This year my kids are proving to me, over and over again, if I raise the bar they will find a way to scale it. Naturally, this will be followed by a glance back at me with a, "That's all ya got?" smirk. Why not? When I challenge them, they challenge me right back.
Thomas Edison is quoted as saying, "If we all did the things we are really capable of doing, we would literally astound ourselves," and I agree completely. I consider it my responsibility to help my students find out what makes them tick, grasp at their passion, and run wildly towards their dreams. They deserve that from me. They deserve a life well lived. I want to help them find that life.
The problem in the classroom (for me, anyway) is finding the way to help all of my students turn their light on. How do we take an uninterested, seemingly unmotivated student and help him or her transform into a child full of wonder? I've spent years searching for that answer, and I assume I'll spend many more -- in truth, if I ever find a solid, concrete answer, I suppose I've lost a little of my own wonder. The minute I stop growing, reaching, searching, and navigating my own maze towards excellence is the exact instant my students have a right to tune me out. I am no longer valid if I am no longer passionate about my pursuits.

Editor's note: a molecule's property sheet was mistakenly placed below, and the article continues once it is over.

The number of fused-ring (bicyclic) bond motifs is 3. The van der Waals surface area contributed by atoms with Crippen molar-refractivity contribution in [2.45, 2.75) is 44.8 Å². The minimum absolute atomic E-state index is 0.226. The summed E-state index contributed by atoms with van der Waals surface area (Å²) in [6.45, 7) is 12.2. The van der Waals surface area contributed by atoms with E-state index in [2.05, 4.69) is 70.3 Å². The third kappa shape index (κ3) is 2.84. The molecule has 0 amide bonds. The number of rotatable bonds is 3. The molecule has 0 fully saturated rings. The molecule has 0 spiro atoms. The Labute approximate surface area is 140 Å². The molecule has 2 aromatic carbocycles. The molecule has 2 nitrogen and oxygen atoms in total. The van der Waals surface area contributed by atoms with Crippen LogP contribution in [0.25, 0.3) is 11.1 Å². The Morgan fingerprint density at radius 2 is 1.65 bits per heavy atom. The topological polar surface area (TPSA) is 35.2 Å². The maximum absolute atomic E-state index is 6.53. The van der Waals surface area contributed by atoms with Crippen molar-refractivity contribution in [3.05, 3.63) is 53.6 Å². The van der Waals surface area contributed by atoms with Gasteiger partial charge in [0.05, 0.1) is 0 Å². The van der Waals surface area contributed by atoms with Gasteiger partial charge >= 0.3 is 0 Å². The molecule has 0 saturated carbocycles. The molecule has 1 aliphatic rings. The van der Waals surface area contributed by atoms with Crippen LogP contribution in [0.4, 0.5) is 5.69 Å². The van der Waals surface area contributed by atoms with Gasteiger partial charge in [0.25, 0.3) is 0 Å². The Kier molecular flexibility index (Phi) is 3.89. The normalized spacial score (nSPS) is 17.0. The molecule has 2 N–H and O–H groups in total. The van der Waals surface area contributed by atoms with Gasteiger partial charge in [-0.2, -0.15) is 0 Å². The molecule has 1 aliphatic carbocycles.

I love the delight in their eyes when I show them a new way to look at an old problem. I love the flicker of pride I see when a boy who once hated reading now devours books with a ferocious hunger -- as if making up for lost time. I love when past students bring me books to read because they know I will still read them, and my heart literally jumps when a struggling writer finds words they never knew they had.
This year I am seeing this happen more than ever before. Kids are enjoying what they learn. They are helping one another succeed. They are eager to try new things.
So I have to ask myself ... why? I still teach the same grade in the same school with the same level of excitement that I always have. Why are my kids jumping forward and so eager to challenge themselves now?
A few things have changed -- I went to Summer Institute with the North Star of Texas Writing Project over the summer, I have given them so many technology resources they are giddy to try them all, and thanks to Donalyn Miller's The Book Whisperer, I completely revamped the way I teach reading.
But I think it's more than the sum of these things. I am more confident. I try new things and ask questions later. I step out on a limb and say, "May as well TRY to fly since I'm out here!" more often. I share more resources. I copy less and do more.
Confidence breeds confidence. My kids spend their day with a strong, energetic, confident, passionate teacher. I like a good challenge, and I certainly don't back down from some healthy competition -- and they know this. This year, my kids are in a classroom full of choice lead by a teacher whose confidence is finally growing.
I think we're going to be good for each other, this group of 21 strong-willed geniuses and me.
Cross-posted from my blog.